ST. LUCIA AT CARIFE5TA
The beauty of the St. Lucian cultural scene will be poa-
trayed at CARIFESTA through the dramatic presentation "Banjo Man"
written by Roderick Walcott and involving a 30-strong cast of actors,
drummers, dancers and singers.
It has been said that few dramatic presentations in the
Caribbean have been able "to capture the spirit of a countryts people*
like Banjo Man.
It touches on the folk, the festivities, the beliefs of the
people, their present struggles and their past.
*Banjo Man" is the personification of the St. Lucian Psyche.
It goes back to the times when the dreaded Caribishi drove with arrows
the Arawak from "Hewanorro" (indigenous name for St. Lucia) where they
were worshipping their Zemis or Supreme Being, singing their songs,
doing their dances and lying in their hammocks smoking their tobacco
that put them in a trance.
"Banjo Man" captures the dances of the folk routs, cotillions,
mazurkas, schottishes and quadrilles which dominated ballrooms and
shacks at a time when colonial St. Lucia was at its cultural peak a
time when Rodney, the Duke of Kent, Abercromby, Jervis and a dozen more
carved out and fought over the riches of the land.
The mBanjo Man" is a story of the wayfaring minstrel
Estephan, whose singing, charm and personality captured the hearts of
women all over St. Lucia, The setting is traditional and uniquely
The drama unfolds amidst processional pomp, splendour,.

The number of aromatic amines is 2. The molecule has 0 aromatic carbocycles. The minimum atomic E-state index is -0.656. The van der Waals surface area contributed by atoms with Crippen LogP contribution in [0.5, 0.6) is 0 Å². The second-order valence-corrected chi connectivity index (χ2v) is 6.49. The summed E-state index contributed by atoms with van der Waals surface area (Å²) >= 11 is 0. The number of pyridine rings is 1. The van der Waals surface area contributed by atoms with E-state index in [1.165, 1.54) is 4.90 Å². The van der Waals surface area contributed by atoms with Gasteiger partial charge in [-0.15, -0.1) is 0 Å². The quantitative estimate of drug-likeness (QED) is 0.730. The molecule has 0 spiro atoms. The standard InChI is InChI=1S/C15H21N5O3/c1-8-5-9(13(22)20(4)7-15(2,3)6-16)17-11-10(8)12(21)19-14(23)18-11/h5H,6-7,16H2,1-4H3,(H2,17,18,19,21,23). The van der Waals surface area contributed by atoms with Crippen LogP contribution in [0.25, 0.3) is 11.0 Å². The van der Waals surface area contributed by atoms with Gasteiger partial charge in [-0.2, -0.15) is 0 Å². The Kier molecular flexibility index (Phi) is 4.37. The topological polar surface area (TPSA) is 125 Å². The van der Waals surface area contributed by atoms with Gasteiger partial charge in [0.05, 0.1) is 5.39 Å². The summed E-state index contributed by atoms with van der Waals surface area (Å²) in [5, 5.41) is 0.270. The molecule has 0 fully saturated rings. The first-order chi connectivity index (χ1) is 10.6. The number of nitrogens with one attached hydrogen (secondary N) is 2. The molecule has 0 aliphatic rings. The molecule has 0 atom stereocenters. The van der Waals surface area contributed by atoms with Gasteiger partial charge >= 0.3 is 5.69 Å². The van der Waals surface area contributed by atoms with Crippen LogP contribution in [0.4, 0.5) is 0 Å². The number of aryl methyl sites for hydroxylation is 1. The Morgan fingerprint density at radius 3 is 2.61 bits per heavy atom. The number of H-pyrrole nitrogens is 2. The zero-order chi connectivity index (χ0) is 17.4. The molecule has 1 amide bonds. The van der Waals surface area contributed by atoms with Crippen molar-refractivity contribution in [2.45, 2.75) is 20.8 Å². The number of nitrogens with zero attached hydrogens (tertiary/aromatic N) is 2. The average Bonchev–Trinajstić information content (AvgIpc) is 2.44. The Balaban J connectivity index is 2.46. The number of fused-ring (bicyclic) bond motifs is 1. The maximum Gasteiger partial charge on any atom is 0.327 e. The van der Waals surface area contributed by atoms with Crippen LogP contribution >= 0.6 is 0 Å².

grandeur and music during the celebration of the La Rose Festival, the
feast day dedicated to St. Rose of Lima, the first saint of the New
World, "the first flower of the desert wild",
The festival, celebrated on August 30, is one of the Flower
Festivals which together with its counterpart La Marguerite (October 17)
has played an important part in the political history of the Island.
The conflict between these two bear strange resemblance to
England's Wars of the Roses where rivalry for a flower meant so much.
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The Rose, loud, colourful andexpansive finds expression in its
followers', music, noise and love of colour; while the Marguerite
(Bachelor's Button) with its delicate blues and angel whites, bespeaks a
milder set of followers.
The play comes to a climax when, for the first time in his life
Estaphen learns what it is to- akee a woman cry.
For once the chicken hawk knows how the hens feel about his
apparent concern; and from this realisation comes his first refusal of a
The 35 St. Lucians artists who bring to CARIFESTA their "Banjo
Man", folksongs of the land and Quadrille dances, will capture the ethos
of the people from Vieux Fort to Point du Cap and exhibit nuances of the
Caribbean creative genius.